Located in some of the most pristine waters in Australia, Clipper Pearls, is renowned for producing some of the finest and largest South Sea pearls in the world. A part of the Autore Group of Companies, Clipper Pearls is the Australian Farming operation which operates across 2 farming sites in Western Australia and the Northern Territory.
For more than 3 decades Clipper Pearls has been recognised as one of the top producers of South Sea pearls, providing consistency in lustre which is un-paralleled. Established in 1988 by 2 pearl divers, Larry House and Mark Walsh, Clipper Pearls joined the Autore Group in 2006. In 2019, The Autore Group expanded the Australian farming operations when they added the Elizabeth Bay pearl farm to the business.
Broome, Western Australia Site
The Clipper Pearls Western Australia site is an ocean based farm located 50km north of Broome in an area known as Quondong Point.
Elizabeth Bay, East-Arnhem Land, Northern Territory Site
The recently acquired farm in the Northern Territory has multiple sites and is located 623km north east of Darwin.
In conjunction with the pearling operations in Lombok, AUTORE now has a visitors’ centre and showroom at their pearl farm located in the calm bay of Teluk Nara on Lombok’s west coast.
Guests visiting the AUTORE Pearl Farm will have the opportunity to discover how the rare and beautiful South Sea pearls are produced in Lombok and knowledgeable guides will explain the intricate processes of modern cultured pearl farming – from how the oysters are seeded, the growing process, harvesting and grading the pearls, through to the end result – the stunning pearls on display in their showroom.
After your tour, relax with a refreshing drink at the small café within the visitors centre and enjoy the sea breezes coming off the ocean. The visitors centre is perched on stilts in the warm waters just offshore at Teluk Nara harbour, only 25 minutes north of Senggigi.
The visitors centre looks out on the dramatic Rinjani mountain range on the mainland, and to the east, over the buoys of the pearl farm to the three GiliIslands, floating in the sparkling sea and just minutes away.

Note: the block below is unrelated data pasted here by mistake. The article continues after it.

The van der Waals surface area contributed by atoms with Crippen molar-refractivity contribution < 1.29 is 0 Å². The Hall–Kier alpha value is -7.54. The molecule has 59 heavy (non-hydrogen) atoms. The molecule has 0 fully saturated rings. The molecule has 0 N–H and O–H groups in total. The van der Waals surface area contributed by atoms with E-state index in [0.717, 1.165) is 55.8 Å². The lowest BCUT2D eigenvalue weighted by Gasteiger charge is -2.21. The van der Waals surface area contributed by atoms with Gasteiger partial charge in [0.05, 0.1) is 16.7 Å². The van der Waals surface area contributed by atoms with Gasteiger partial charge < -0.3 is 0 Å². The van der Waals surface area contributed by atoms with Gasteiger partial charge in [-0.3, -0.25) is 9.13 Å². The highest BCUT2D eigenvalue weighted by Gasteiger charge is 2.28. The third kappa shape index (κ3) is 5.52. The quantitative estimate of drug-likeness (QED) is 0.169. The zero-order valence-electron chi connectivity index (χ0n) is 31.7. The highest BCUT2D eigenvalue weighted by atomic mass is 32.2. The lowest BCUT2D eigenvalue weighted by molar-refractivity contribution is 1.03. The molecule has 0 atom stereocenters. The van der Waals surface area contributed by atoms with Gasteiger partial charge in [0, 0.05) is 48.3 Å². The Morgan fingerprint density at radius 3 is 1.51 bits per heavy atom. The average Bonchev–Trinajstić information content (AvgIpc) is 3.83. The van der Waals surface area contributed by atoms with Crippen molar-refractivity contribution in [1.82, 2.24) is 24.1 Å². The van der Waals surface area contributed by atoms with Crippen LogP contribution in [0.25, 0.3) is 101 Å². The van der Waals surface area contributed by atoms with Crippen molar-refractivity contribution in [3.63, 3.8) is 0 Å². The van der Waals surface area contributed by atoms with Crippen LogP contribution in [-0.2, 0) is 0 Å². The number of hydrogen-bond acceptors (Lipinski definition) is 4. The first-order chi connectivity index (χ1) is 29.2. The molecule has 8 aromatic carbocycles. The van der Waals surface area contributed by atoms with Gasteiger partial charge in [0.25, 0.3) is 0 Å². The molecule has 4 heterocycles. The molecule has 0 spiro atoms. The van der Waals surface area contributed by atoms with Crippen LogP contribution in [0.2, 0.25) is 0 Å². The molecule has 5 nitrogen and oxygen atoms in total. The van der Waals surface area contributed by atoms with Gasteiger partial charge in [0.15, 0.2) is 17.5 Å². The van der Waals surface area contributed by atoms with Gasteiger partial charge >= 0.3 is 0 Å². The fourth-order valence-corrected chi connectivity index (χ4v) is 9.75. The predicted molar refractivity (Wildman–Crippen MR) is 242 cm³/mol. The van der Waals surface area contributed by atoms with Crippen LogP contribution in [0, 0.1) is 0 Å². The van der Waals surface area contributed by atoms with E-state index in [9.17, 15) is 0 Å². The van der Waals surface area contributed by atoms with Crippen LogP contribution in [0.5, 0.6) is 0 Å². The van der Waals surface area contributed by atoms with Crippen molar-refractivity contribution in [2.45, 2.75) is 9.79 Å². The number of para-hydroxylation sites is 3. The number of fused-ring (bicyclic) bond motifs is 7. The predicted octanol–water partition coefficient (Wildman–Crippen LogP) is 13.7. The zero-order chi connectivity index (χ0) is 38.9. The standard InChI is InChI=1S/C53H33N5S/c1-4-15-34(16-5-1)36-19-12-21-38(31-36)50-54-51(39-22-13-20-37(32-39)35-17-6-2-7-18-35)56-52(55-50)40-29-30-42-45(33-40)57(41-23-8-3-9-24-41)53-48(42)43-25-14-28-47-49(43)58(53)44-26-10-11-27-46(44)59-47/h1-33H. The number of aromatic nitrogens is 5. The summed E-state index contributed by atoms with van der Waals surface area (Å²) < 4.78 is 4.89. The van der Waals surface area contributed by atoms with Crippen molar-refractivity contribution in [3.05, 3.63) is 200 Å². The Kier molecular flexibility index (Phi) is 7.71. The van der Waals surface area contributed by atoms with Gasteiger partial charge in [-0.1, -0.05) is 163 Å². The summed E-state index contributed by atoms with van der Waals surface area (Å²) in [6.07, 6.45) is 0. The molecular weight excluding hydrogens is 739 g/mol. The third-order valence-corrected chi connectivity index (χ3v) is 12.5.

The pearl centre can be easily reached by car or taxi from Senggigi or by boat from any of the Gilis, and is a perfect day trip to discover the magic of Lombok pearls combined with the unique craftsmanship of AUTORE. Enquire about your tour today.
AUTORE owns and operates 2 companies comprising of 10 South Sea pearl farms, harvesting in excess of 350,000 pearls per annum. Situated on some of the world’s most beautiful coastline and pristine waters, the AUTORE pearl farms dot the crystal-clear waters off Australia and Indonesia, producing some of the world’s finest South Sea pearls. AUTORE has pearl farms in Lombok, Sumbawa and West Java, in addition to sites in Australia off the coast of Broome, WA and Elizabeth Bay, NT.
Following harvest, pearls are transported to the AUTORE company headquarters in Sydney, Australia, to the engine room for the Group. In spacious viewing rooms flooded with natural light, every single pearl is examined for presentation to AUTORE’s clients.
Each pearl is weighed, measured and assessed according to the AUTORE Five S’s – Shine, Surface, Shade, Shape and Size™. One by one, the annual harvests pass through expert hands in readiness for sale to exclusive jewellers and wholesalers in the global marketplace.
History of Pearling
The Persians called them ‘children of light’ and believed they were the tears of the gods. The Chinese thought the moon gave them their power to glow. Throughout the ages, pearls have been shrouded in mystery and coveted by emperors, tsars, maharajas and queens. In ancient times, the Greeks adorned statues and temples with them and wealthy Roman women wore their pearls at night, so they would be in their dreams. But perhaps history’s greatest pearl lover was England’s Queen Elizabeth I: the Virgin Queen. Pearls symbolised purity and she routinely wore seven ropes of them, some reaching to her knees. She had over 3000 pearl-encrusted dresses, 80 wigs set with pearls, multistrand bracelets and jewel trimmed fans.
Meeting the world’s desire for pearls has often been difficult. In Roman times, pearl beds were almost fished to extinction and laws were introduced to curb demand. Between the 14th and 16th centuries, similar laws were passed in England, France, Germany and other countries to avert crippling trade imbalance due to so much gold going out of the country to buy pearls. In the early 1900’s, over fishing, industrialisation and pollution affected the very existence of fine, naturally occurring pearls. The pearl may have disappeared altogether if not for the son of a noodle maker, Kokichi Mikimoto. Building on the work of two other men, he unlocked the secret of hand seeding or culturing pearls.
Great white pearls
Australian Pearling had its humble beginnings in the mid-1900s when shells off the northwest coast were collected for mother of pearl. Used for making pearl buttons, this industry was short-lived when World War II bought with it the invention of plastic and ready replacement. However, an enterprising group of Japanese saw potential in the remote, untamed area of Broome with its oversized oysters. Together with a local pearling family, they introduced culturing techniques in the county’s first commercial pearl farm. When they launched their big, beautiful, lustrous pearls upon the market in the 1960s, they also set Australia on the road to becoming the largest producer of rare, white South Sea pearls.